by Samuel James

#MeToo Shock

The social-media storm created by the #MeToo Twitter hashtag really shocked me last month. The Me Too movement itself isn’t shocking. It’s not new. Tarana Burke started it more than 10 years ago, back in the MySpace days. I also wasn’t shocked by the number of women who were talking about the harassment and abuse they’ve suffered. If you’re paying attention at all, you must have some idea how much harassment and abuse is out there. Perhaps naively, I actually felt a little hopeful knowing so many women and gay people and trans folks felt safe enough to speak out.

I expected the pushback from men, so that didn’t shock me, either. What was so surprising was just how familiar that pushback felt to me. To be clear, I’m not implying that I fully appreciate what it’s like to be harassed and abused as a woman. I do not know that experience, but I am familiar with a certain kind of reaction to it.

On so many threads, I saw man after man saying at least one, if not all, of the following:

a: “It’s not that bad.”

b: “I’m sure he didn’t mean it like that.”

And my favorite …

c: “Harassment happens on both sides.”

All my life, whenever I’ve brought up racism to certain white people, I’ve been told it wasn’t that bad, and that they didn’t mean it like that, and that it happens on both sides. None of those responses have ever been true. Not once, and here’s why:

a: If you are a man/white person, you cannot gauge whether sexism/racism is that bad — whatever that may be. You may think you have a comparable experience. You do not.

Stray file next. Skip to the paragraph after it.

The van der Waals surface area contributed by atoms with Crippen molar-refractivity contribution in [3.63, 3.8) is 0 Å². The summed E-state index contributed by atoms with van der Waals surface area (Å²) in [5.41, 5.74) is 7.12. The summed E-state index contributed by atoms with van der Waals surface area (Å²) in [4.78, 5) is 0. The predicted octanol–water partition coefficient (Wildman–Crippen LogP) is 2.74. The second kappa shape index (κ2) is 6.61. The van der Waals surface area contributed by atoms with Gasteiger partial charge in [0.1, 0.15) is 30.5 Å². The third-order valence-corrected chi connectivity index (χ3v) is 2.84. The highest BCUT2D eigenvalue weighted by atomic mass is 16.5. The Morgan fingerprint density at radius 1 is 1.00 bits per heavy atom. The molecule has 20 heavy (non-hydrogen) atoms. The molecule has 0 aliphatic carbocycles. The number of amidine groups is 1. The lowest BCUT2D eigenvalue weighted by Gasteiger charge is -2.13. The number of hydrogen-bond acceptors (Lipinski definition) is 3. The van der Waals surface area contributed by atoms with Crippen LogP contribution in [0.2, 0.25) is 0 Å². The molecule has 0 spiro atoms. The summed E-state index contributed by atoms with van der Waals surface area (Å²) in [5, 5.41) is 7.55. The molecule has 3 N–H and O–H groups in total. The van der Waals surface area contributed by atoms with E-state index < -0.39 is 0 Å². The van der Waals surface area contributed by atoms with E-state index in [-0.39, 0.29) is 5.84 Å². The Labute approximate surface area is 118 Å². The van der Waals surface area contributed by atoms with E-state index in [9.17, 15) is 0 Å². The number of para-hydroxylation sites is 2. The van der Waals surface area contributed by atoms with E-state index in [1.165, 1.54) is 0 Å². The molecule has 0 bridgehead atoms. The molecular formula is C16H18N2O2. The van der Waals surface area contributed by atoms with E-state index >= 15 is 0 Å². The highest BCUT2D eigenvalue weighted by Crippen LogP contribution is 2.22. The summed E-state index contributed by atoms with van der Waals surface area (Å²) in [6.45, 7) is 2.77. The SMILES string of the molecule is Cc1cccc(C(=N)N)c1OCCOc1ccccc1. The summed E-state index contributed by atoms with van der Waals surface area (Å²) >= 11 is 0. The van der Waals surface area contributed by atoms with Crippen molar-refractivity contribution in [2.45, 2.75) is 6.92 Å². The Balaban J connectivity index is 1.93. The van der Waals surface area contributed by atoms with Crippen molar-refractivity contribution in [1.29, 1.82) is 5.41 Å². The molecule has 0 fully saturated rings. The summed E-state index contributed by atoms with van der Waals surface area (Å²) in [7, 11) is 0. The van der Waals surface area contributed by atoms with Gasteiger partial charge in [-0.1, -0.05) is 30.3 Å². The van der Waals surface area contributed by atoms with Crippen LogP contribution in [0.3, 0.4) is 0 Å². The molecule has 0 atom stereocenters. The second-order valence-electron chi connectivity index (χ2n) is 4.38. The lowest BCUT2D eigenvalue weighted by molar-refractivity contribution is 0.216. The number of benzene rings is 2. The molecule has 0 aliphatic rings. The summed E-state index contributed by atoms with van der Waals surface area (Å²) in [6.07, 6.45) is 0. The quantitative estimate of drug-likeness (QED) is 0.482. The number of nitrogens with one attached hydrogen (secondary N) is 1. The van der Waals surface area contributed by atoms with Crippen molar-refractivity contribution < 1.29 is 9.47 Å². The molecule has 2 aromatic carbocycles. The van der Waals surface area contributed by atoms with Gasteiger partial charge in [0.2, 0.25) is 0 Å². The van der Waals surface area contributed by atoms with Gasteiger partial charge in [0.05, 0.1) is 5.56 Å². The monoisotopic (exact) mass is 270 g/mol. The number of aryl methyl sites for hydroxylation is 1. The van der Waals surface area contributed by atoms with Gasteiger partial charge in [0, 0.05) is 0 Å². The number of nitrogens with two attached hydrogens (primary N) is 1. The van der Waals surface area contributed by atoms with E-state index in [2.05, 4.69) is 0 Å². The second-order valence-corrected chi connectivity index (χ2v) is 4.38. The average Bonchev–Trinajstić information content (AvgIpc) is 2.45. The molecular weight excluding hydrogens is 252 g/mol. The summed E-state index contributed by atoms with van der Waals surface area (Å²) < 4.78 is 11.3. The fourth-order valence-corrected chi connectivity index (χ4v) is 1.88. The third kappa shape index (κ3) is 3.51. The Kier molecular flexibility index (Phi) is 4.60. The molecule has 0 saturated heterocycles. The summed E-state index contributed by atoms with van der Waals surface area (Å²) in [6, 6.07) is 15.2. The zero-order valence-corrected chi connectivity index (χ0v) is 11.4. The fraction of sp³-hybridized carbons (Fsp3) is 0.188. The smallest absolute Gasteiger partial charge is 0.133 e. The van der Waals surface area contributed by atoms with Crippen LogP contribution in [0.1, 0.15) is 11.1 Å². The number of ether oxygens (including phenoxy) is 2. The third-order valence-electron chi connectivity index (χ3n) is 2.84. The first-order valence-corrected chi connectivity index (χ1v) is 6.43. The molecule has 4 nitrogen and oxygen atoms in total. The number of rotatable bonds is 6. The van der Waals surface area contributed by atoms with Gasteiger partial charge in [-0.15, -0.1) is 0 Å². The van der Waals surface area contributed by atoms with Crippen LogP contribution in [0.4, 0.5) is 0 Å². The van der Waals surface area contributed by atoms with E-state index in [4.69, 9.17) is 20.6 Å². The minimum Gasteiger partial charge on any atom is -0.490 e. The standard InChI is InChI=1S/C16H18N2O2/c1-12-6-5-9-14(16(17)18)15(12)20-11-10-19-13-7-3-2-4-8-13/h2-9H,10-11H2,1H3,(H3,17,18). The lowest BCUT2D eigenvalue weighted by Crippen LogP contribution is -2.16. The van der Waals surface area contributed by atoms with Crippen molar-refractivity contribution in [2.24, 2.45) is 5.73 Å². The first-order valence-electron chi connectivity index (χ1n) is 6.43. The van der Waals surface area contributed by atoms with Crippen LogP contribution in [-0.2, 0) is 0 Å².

b: If you are a man/white person, you don’t know if the sexist/racist “meant it like that,” either, but only someone unaffected by such problems would think intention even mattered. It doesn’t. At all. What matters is what happens, not what doesn’t happen. If you’re trying to save someone’s life but you kill them instead, what you were trying to do may matter to you, but it sure as shit doesn’t matter to the person who just died. “Road to hell…” and all that.

Also, he totally meant it like that.

One other point: I’ve been on 13 flights so far this year, four of them out of Portland, and I was pulled out of line — or “randomly selected” — for additional screening before boarding every single one of them. I don’t know if the people searching me thought of themselves as racists. I’m sure most of them didn’t, but 13 out of 13 means what they think of themselves isn’t worth shit to me or anyone else. There are symptoms and there are diseases.

c: The “both sides” thing. Look, there are two sides here, but they aren’t what you think. When a white person doesn’t like black people because of the color of our skin, an entirely different thing happens than when it’s the other way around. When a white person doesn’t like black people because of the color of our skin, we don’t get hired, or we get fired, or we get followed around a store, or we get arrested, or we get legally murdered by vigilantes and police and average citizens and all manner of other scared white people.

When black people don’t like white people because of the color of their skin, well, you probably won’t hear about it, due to the fear of all the consequences I just mentioned. But on the off chance you do hear about it, I’m sure something happens. I haven’t really heard of anything, though. Probably hurt feelings, I guess. I don’t know.

A female friend once described this dynamic to me from her perspective: “Men call us crazy, but they kill us.” The most recent report I can find ranks Maine the ninth highest among the 50 states based on the rate its women are killed by men.

I often hear people present the answer to these problems as, “We all need to listen to each other more.” That is not true. Women/people of color do not need to listen to men/white people more. We are forced to do so, constantly. No, it is the people with the power who need to listen to the people without the power. Because, more often than not, it is at the expense of the powerless that the powerful are so.


Samuel James is an internationally renowned bluesman and storyteller, as well as a locally known filmmaker. He can be reached at racismsportland@gmail.com.